Titles. Oh dear. I so rarely get it right first time. Or even second, or third. It seems a while since the working title became the title eventually displayed on the book-jacket. There I am, the novel finished near as dammit, heading off to the copy-editor perhaps, and I still haven’t settled on a title, I’m still floundering round for that three or four word phrase that neatly sums up the book. After all, I’ve only spent a good eighteen months working on it. And expended blood, sweat and tears. And stared out of the window a lot, waiting for the words to come. What’s so difficult about coming up with something that will entice readers, tempt booksellers, reflect the novel’s setting yet also convey its relevance to twenty-first century life? A title that’s evocative and intriguing and atmospheric, and hasn’t been used by anyone else, and that we – me, my publishers and agent – are all excited about?
Sometimes I get it right first time. It pops into my head while I’m constructing the plot and sketching out the characters. I write it down in capitals in the margin of my notebook and look at it now and then as I write the book to judge whether it still works. Sometimes the novel contains a recurring image – the parties at Rosindell in One Last Dance – that lends itself to being picked out in the title. Sometimes, as in Before The Storm, I want the title to create a mood. I’ve found titles in the text (The Winter House) and in lines of poetry or song (Some Old Lover’s Ghost, The Dark-Eyed Girls).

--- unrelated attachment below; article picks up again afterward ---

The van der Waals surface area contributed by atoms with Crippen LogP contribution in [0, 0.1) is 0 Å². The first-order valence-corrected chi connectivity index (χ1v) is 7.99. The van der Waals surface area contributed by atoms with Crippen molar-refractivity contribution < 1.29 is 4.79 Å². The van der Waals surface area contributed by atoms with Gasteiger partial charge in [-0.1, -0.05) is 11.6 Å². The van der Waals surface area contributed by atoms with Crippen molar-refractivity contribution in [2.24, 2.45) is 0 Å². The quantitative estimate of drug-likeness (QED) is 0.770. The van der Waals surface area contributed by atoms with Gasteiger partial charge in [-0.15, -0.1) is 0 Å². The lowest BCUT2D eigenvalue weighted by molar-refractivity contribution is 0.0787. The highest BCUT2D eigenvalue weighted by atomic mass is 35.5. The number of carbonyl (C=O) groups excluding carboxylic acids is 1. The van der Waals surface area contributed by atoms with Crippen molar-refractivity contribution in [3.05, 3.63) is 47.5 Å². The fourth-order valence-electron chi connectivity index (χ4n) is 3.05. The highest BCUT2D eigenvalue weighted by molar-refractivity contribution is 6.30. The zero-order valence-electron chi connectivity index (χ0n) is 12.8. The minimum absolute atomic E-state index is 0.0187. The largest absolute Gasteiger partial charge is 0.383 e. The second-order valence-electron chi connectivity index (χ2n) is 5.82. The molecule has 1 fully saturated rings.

But they can be wretchedly elusive. I’ve spent transatlantic flights trying to think of a title, I’ve fallen asleep (or failed to fall asleep) thinking of a title. If I spent as long thinking about the rest of the book as I do the title I’d never finish it. It’s so important because along with a few other things – cover image, blurb, first page – it’s what entices you to pick up a book by an author you don’t know. I find that once I know and love an author, I’ll stay faithful to them and the title doesn’t matter – indeed, I often forget them.
What makes a great title? It needs to be redolent of whatever is at the core of the novel. Wolf Hall is a great title. So is A Spool of Blue Thread. And Elizabeth is Missing and The Luminaries and The Paying Guests.
A fellow-writer once told me that the best titles – the most successful titles – express simply what the novel is about. It does what it says on the tin, in other words. I think that’s true but I also believe that there’s a little more to it – a sort of magic, a power.
So excuse me while I try to think of a title for this piece. I’m looking for a few words that are witty, warm and welcoming, that perfectly sum up the content and make you want to read this article…